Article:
I flew my first drone with a camera attached today! Here’s a video of my test footage: What a blast!! I can see why these things are so popular. Besides the fantastic video quality, they’re a lot of fun to fly. Unfortunately, this baby isn’t mine… though now I want one. No, we’re giving this drone away to one lucky attendee at the Ultimate Money-Making Photo Workshop this weekend! We’ll send you updates about the things we’re learning here as the event gets underway. In the meantime, here are a few things to keep in mind if you think you’d like to fly your own drone:
- In most cases, you need a smartphone with Wi-Fi capability to control the camera on your drone. It clips onto the remote control and connects to the drone’s Wi-Fi network. If you’re not ok giving up your phone (i.e. you’re waiting for a phone call or your friend is using your phone to record a video of your first drone flight), you’ll need a spare to operate the machine.
- Wind — even small gusts — will throw your drone off its path a bit. Make sure to practice a lot before trying any crazy maneuvers around other people.
- This thing attracts attention! Within minutes, I had people asking me all sorts of questions. If you’d like to actually fly your drone instead of simply answer questions about it, you might pick a place to practice where there are little to no people.
- When you turn the quad copter to face the opposite direction, suddenly your controls are also backwards. Another reason why it’s good to practice.
- Insurance. Everybody sues for everything now, right? You might do your due diligence and research drone insurance online. I’ve heard some homeowner’s policies cover drone accidents since they’re not considered aircraft. BUT, if you’re using your drone for commercial purposes, your homeowner’s insurance probably won’t cover it. So take a look around and maybe even call your insurance rep to see what’s covered.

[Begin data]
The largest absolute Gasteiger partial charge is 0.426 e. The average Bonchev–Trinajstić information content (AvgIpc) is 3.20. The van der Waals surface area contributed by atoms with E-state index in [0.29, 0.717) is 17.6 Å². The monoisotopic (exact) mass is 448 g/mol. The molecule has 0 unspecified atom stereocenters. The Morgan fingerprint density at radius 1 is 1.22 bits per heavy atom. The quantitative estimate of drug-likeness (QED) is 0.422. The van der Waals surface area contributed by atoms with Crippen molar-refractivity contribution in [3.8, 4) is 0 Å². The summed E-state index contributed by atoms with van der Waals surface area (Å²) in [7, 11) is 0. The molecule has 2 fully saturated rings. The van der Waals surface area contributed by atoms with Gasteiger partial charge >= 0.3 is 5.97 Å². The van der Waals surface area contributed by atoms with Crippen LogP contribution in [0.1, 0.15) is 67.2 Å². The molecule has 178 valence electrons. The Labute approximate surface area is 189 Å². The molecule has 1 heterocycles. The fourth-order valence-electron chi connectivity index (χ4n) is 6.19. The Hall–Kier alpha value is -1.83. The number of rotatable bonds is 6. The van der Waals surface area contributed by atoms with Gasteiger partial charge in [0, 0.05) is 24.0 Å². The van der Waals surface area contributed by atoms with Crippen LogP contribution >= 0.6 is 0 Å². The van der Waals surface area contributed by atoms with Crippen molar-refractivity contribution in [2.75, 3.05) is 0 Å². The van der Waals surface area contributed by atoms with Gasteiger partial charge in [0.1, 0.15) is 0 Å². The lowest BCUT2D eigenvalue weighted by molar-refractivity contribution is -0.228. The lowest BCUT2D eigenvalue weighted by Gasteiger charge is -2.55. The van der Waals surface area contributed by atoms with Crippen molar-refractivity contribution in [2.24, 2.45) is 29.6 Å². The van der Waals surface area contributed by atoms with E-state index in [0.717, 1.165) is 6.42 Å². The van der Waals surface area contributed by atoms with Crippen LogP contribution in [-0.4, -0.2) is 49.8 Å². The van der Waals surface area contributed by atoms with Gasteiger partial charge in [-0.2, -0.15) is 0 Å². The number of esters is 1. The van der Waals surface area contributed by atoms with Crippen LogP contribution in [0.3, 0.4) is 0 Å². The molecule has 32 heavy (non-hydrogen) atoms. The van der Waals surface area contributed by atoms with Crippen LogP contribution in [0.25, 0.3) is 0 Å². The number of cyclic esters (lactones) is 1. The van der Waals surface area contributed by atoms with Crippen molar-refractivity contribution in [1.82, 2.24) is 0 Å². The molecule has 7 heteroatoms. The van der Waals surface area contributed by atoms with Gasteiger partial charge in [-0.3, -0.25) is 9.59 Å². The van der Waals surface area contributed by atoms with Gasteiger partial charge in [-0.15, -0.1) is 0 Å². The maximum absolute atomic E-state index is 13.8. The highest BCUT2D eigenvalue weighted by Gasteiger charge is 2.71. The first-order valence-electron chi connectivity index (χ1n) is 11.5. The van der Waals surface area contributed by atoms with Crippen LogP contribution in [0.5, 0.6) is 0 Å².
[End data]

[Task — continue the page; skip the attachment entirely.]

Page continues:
- It’s SO FUN!!! I want one of these. I can think of so many cool uses, from flying it through the trees on my favorite hike… to filming ceremonies and picnics from above… to zooming along the streets… the possibilities are endless.
And, of course, my number-one tip is to practice, practice, practice. Drones are about $1,200 for a fancy one like the Phantom 2 Vision I’m using. But you can also pick up a little toy drone for under $40 from Amazon.com, and practice with that. The controller will be almost identical to the more expensive machines. I’m really glad I bought this little toy drone and got used to the controls before trying to fly the Phantom. It’s not strong enough to carry a camera, but it’s great for practice. Video is here and now, and the market is HUGE! YouTube is the second-largest search engine in the world, after Google. Can you believe that? Tourism companies, hotels, large property owners, small homeowners, real-estate agents… and many, many other people need video footage and when you can offer them footage from above, you’re making yourself that much more attractive. Share on Facebook
[Editor’s Note: Learn more about how you can turn your pictures into cash in our free online newsletter The Right Way to Travel. Sign up here today and we’ll send you a new report, Selling Photos for Cash: A Quick-Start Guide, completely FREE.]